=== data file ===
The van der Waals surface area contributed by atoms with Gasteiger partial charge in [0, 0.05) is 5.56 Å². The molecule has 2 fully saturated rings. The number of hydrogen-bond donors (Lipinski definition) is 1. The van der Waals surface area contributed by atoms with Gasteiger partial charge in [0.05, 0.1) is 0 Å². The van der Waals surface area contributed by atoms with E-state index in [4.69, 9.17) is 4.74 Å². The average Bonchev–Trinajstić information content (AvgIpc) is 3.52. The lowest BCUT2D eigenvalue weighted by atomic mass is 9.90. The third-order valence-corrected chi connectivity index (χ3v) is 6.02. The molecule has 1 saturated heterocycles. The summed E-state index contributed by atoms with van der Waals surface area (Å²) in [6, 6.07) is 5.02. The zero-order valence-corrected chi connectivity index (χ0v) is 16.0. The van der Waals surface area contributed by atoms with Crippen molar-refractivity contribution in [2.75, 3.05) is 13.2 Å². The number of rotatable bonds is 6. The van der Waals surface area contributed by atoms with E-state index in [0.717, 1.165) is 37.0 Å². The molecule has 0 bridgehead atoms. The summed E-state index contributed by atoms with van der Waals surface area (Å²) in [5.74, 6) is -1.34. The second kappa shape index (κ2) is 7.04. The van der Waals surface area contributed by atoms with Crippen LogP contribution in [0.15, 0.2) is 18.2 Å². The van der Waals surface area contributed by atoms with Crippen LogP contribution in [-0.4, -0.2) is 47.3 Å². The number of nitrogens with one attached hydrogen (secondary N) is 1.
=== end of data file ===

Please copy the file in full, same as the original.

The van der Waals surface area contributed by atoms with Gasteiger partial charge in [0, 0.05) is 5.56 Å². The molecule has 2 fully saturated rings. The number of hydrogen-bond donors (Lipinski definition) is 1. The van der Waals surface area contributed by atoms with Gasteiger partial charge in [0.05, 0.1) is 0 Å². The van der Waals surface area contributed by atoms with E-state index in [4.69, 9.17) is 4.74 Å². The average Bonchev–Trinajstić information content (AvgIpc) is 3.52. The lowest BCUT2D eigenvalue weighted by atomic mass is 9.90. The third-order valence-corrected chi connectivity index (χ3v) is 6.02. The molecule has 1 saturated heterocycles. The summed E-state index contributed by atoms with van der Waals surface area (Å²) in [6, 6.07) is 5.02. The zero-order valence-corrected chi connectivity index (χ0v) is 16.0. The van der Waals surface area contributed by atoms with Crippen molar-refractivity contribution in [2.75, 3.05) is 13.2 Å². The number of rotatable bonds is 6. The van der Waals surface area contributed by atoms with E-state index in [0.717, 1.165) is 37.0 Å². The molecule has 0 bridgehead atoms. The summed E-state index contributed by atoms with van der Waals surface area (Å²) in [5.74, 6) is -1.34. The second kappa shape index (κ2) is 7.04. The van der Waals surface area contributed by atoms with Crippen LogP contribution in [0.15, 0.2) is 18.2 Å². The van der Waals surface area contributed by atoms with Crippen LogP contribution in [-0.4, -0.2) is 47.3 Å². The number of nitrogens with one attached hydrogen (secondary N) is 1.